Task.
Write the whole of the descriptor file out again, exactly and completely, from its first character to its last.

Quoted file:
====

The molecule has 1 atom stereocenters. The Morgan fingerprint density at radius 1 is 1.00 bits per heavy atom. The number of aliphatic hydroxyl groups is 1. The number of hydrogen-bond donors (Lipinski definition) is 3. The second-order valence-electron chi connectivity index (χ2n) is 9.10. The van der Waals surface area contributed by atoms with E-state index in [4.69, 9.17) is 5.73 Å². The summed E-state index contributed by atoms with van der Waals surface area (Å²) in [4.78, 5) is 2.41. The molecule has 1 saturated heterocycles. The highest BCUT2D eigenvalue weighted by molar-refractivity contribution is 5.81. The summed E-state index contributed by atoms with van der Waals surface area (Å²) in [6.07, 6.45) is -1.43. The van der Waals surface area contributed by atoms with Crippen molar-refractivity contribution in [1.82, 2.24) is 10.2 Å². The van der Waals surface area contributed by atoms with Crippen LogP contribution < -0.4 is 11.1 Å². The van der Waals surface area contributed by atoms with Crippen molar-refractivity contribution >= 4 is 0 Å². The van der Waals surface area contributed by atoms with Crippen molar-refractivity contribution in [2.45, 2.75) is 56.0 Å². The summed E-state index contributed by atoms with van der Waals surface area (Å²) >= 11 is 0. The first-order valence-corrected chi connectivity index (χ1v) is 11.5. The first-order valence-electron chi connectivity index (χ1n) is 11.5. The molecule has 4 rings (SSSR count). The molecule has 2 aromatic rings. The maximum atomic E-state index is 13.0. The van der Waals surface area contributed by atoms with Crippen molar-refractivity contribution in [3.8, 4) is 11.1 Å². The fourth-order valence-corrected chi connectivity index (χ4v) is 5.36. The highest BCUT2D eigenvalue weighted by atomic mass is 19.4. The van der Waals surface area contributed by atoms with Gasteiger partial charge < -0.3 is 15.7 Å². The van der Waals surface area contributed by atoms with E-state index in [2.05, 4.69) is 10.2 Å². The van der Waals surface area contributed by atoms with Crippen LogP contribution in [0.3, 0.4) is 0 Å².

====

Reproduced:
The molecule has 1 atom stereocenters. The Morgan fingerprint density at radius 1 is 1.00 bits per heavy atom. The number of aliphatic hydroxyl groups is 1. The number of hydrogen-bond donors (Lipinski definition) is 3. The second-order valence-electron chi connectivity index (χ2n) is 9.10. The van der Waals surface area contributed by atoms with E-state index in [4.69, 9.17) is 5.73 Å². The summed E-state index contributed by atoms with van der Waals surface area (Å²) in [4.78, 5) is 2.41. The molecule has 1 saturated heterocycles. The highest BCUT2D eigenvalue weighted by molar-refractivity contribution is 5.81. The summed E-state index contributed by atoms with van der Waals surface area (Å²) in [6.07, 6.45) is -1.43. The van der Waals surface area contributed by atoms with Crippen molar-refractivity contribution in [1.82, 2.24) is 10.2 Å². The van der Waals surface area contributed by atoms with Crippen LogP contribution < -0.4 is 11.1 Å². The van der Waals surface area contributed by atoms with Crippen molar-refractivity contribution >= 4 is 0 Å². The van der Waals surface area contributed by atoms with Crippen molar-refractivity contribution in [2.45, 2.75) is 56.0 Å². The summed E-state index contributed by atoms with van der Waals surface area (Å²) >= 11 is 0. The first-order valence-corrected chi connectivity index (χ1v) is 11.5. The first-order valence-electron chi connectivity index (χ1n) is 11.5. The molecule has 4 rings (SSSR count). The molecule has 2 aromatic rings. The maximum atomic E-state index is 13.0. The van der Waals surface area contributed by atoms with Crippen molar-refractivity contribution in [3.8, 4) is 11.1 Å². The fourth-order valence-corrected chi connectivity index (χ4v) is 5.36. The highest BCUT2D eigenvalue weighted by atomic mass is 19.4. The van der Waals surface area contributed by atoms with Gasteiger partial charge < -0.3 is 15.7 Å². The van der Waals surface area contributed by atoms with E-state index in [2.05, 4.69) is 10.2 Å². The van der Waals surface area contributed by atoms with Crippen LogP contribution in [0.3, 0.4) is 0 Å².